If you want to learn more on this topic, here’s a Psychology Today article on Brain Negativity Bias, and here’s a New York Times article on Overcoming Your Negativity Bias. Or, read Rick Hanson’s excellent book, Hardwiring Happiness.

  • Which three healing modalities did Donna Jackson Nakazawa detail in her book, The Last Best Cure?

The answer: Meditation, Yoga, and Acupuncture

Who got it right: Congratulations go to Sarah, who got it completely right, and to CJ and Holly, who got it mostly right.

Why it matters: The Last Best Cure is a compelling combination of memoir, medical research and science, and practical information for applying strategies to your own life. When she started her search for healing, medical journalist Donna Jackson Nakazawa had multiple health problems, including autoimmune, neurological, blood, and endocrine disorders.

Her doctor urged her to use techniques that would support beneficial neuroplasticity — positive changes to her brain — to help her recover her health. The reason the author chose meditation, yoga, and acupuncture is that there is an overwhelming amount of evidence supporting their medical efficacy (more so for meditation and yoga than acupuncture at this time), and they are generally pretty accessible. You can do yoga and meditation on your own at home, or for a relatively low cost in groups or classes in the community, and acupuncture is also widely available and often covered by insurance.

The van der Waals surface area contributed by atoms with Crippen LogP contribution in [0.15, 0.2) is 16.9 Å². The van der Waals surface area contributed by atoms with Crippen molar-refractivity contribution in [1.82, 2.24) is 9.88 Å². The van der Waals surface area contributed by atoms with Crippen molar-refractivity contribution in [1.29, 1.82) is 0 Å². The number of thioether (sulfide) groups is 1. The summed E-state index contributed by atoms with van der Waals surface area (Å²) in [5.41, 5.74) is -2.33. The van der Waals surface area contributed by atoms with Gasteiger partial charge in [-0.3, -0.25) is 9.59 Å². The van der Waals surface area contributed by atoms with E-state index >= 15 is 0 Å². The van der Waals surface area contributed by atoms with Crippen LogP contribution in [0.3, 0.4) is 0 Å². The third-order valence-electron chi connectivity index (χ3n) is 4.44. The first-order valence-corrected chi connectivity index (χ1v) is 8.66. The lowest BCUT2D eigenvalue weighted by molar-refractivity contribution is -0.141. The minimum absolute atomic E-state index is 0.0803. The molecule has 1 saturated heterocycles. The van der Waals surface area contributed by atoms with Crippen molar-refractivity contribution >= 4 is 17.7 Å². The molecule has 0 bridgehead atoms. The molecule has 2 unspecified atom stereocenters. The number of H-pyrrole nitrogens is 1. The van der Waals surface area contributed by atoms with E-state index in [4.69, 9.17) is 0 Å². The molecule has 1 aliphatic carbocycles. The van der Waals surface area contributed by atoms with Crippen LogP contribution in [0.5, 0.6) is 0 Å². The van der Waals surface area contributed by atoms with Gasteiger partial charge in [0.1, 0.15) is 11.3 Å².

The book chronicles her ups and downs and explorations. The longest portion of the book is devoted to her path in exploring meditation. She learns both metta (lovingkindness) and vipassana (insight) Buddhist techniques, and uses both walking and sitting meditation. She also finds yoga practice to be astonishing in its effects for her. In the chapter entitled, “So Why Aren’t We All Doing Yoga?” She says,

Neuroscientists are just now fully grasping the profound ways in which yoga helps to activate the healing responses of the brain and establish a positive feedback loop between state of mind and cellular vitality. As it turns out, the overall positive mood benefits of practicing yoga are more robust than what we see with other well-studied types of exercise. For instance, women who take a twelve-week class in yoga show greater improvements in mood and lowered anxiety levels than do women who expend the same amount of time and energy walking. That’s saying a lot — because, for a long time, walking has been the all-around wonder exercise for those of us with chronic health constraints.

The next paragraph describes yoga’s specific benefits for people with fibromyalgia, breast cancer, multiple sclerosis, rheumatoid arthritis, and allergy. In other words, yoga and meditation are amazing tools you can use, no matter where you live, to improve your physical and mental health.

Learn more about The Scientific Basis of Yoga or support forthe healthful effects of meditation, tai chi, yoga, and acupuncture, or check out these links on Neuroplasticity and Yoga, Meditation, Cognitive Training, and Health. And of course, I recommend The Last Best Cure.

  • The study of the expression of genes — which genes are “turned on” or “turned off” in our genetic code — is called what?

The answer: Epigenetics

Who got it right: Congratulations go to Kathleen, CJ, Holly, Forest, Courtenay, and Sarah!